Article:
Day Two: Gidget Goes To Aravaipa (or is this Black's Beach?)
Woke up feeling surprisingly good - I credit the good night's sleep with the fact that my back felt better than the day before, rather than much worse as I'd feared. We had a nice leisurely breakfast and Kelly made several cups of vacation coffee ... I had two, and was soon speeding around and talking her ear off - time to get hiking! Random thought that occured at this point: sunscreen + sand = Aravaipa exfoliator.
Virgus Canyon was fun, fun, fun! It's harder and seemingly much less visited than HCC - we were quite surprised to meet our downstream camp neighbors descending Virgus as we were ascending. It's a magical place, and I found a magical crystal egg rock that I had to have, despite the extra weight. I decided that when HCC is mostly dry - like now - I much prefer the ruggedness and beauty of Virgus ... when HCC is flowing and full of flowers, it probably wins.
I think it was in Virgus that I accidentally coined the phrase - then proceeded to engage in much - "Cameraneering" (TM) - the day before I had dropped my brand new camera three or four feet onto boulders, but it survived with only very slight cosmetic damage ... I was so glad, because Aravaipa is not a place to be without a camera.
Back at camp we reluctantly packed up and headed out ... sorry to be leaving, but already looking forward to coming back. Rather than being a trudge back to reality, though, our hike out was completely enjoyable - up to and including the hill to the trailhead. Along the way we kept leap-frogging with our upstream neighbors from the night before, finally passing them for good as we beelined to the spot where we wanted to have lunch and swim. Upon our arrival, we surprised a trio of older folks who were clearly enjoying the freedom of the wilderness. Lol. Soon it was our turn to have a wonderful swim & soak - the last hurrah. We ate lunch and chatted with our leap-frogging neighbors - a nice couple from Gilbert who were on their second Aravaipa trip in two months. She shared some beef jerky, and he related an all too familiar tale of being chased around camp by an insanely persistant fly the evening before.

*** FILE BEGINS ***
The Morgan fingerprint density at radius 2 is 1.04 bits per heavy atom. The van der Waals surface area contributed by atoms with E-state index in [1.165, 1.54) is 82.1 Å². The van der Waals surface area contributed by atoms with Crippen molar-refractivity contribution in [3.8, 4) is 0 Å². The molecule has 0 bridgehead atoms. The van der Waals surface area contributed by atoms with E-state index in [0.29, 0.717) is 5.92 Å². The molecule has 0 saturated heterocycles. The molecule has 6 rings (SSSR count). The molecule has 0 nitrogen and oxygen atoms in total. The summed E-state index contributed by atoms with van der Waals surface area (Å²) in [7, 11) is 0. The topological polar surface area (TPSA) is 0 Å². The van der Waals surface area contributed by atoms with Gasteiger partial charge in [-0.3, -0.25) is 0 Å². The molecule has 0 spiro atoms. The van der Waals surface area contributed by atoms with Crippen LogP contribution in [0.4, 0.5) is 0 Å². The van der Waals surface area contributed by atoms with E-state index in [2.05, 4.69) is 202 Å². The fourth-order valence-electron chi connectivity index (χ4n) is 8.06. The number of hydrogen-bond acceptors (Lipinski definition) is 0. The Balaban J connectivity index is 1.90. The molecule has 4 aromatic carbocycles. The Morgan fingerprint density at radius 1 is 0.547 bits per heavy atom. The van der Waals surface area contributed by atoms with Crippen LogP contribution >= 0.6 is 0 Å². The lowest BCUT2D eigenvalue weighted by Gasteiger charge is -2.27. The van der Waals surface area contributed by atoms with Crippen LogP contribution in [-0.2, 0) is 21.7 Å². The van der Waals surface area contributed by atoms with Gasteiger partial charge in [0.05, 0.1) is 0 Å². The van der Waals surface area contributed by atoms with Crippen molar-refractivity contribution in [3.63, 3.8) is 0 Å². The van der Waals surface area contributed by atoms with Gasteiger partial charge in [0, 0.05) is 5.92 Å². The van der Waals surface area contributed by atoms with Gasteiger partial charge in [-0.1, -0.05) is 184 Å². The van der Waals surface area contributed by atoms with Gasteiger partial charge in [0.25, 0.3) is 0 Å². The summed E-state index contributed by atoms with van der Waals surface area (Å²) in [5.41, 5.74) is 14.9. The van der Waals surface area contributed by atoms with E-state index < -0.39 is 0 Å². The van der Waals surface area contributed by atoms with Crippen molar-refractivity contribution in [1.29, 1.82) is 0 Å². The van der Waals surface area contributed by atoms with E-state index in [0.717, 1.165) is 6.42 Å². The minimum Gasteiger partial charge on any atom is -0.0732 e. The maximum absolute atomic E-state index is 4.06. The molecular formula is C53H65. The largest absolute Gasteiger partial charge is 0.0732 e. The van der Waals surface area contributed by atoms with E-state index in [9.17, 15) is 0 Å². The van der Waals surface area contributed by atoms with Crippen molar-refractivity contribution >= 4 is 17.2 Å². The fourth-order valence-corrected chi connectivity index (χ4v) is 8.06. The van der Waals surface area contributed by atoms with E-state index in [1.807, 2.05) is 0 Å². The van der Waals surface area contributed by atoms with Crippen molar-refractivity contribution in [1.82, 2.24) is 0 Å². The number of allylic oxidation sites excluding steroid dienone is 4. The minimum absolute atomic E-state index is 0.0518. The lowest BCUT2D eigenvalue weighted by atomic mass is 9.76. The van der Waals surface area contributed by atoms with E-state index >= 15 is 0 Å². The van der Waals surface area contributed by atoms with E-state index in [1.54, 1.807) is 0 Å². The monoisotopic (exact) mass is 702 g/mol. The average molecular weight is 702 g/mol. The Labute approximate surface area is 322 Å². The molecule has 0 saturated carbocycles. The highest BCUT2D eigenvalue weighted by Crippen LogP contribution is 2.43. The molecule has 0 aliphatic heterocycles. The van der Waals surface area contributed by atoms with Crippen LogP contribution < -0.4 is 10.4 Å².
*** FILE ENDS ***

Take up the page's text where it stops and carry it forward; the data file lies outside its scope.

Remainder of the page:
After our break we cruised the last couple of miles, spotting some Great Blue Herons and a Vermillion Flycatcher (catching flies) along the way. At the trailhead we had a moment of near panic over where the car keys were - who hasn't had that moment at a trailhead? - but eventually Kelly came up with them and we were forced to leave.
What else can I say ... this trip was wonderful, amazing, fun, relaxing, rejuvinating ... probably my best and most successful backpacking trip to date - I only wish it could have lasted longer.
Common Black Hawk
Several other raptors - I suck at identifying them
Turkey Vultures everywhere - up to 20 riding the thermals at once
Western Tanager - the bird that got me into birding, still one of the most beautiful I've seen
3 red birds! - Cardinal, Summer Tanager, Vermillion Flycatcher
2 yellow birds - Yellow Warbler, and one I'm not sure of - maybe female Scotts Oriole
And maybe American Dippers/Water Ouzels - wish I knew if thats what they were, because that would be a new bird for me
I was happy with my 23 lb pack, but could have done without a few more things - didnt need the extra mini flashlight, in fact I only used my headlamp for about one minute ... could have also done without extra socks and firestarter (no fires allowed anyhow)...
I was very impressed with Kelly's new Sawyer Squeeze filter - if I were buying a new water filter, it would definitely be that one!
Physically it was my best Aravaipa trip yet - my feet held up great, not even one blister ... my back was good, just had one sore inflamed spot that felt better in two days ... no sunburn ... approx 40 assorted scratches, bruises, and bites on my arms and legs ...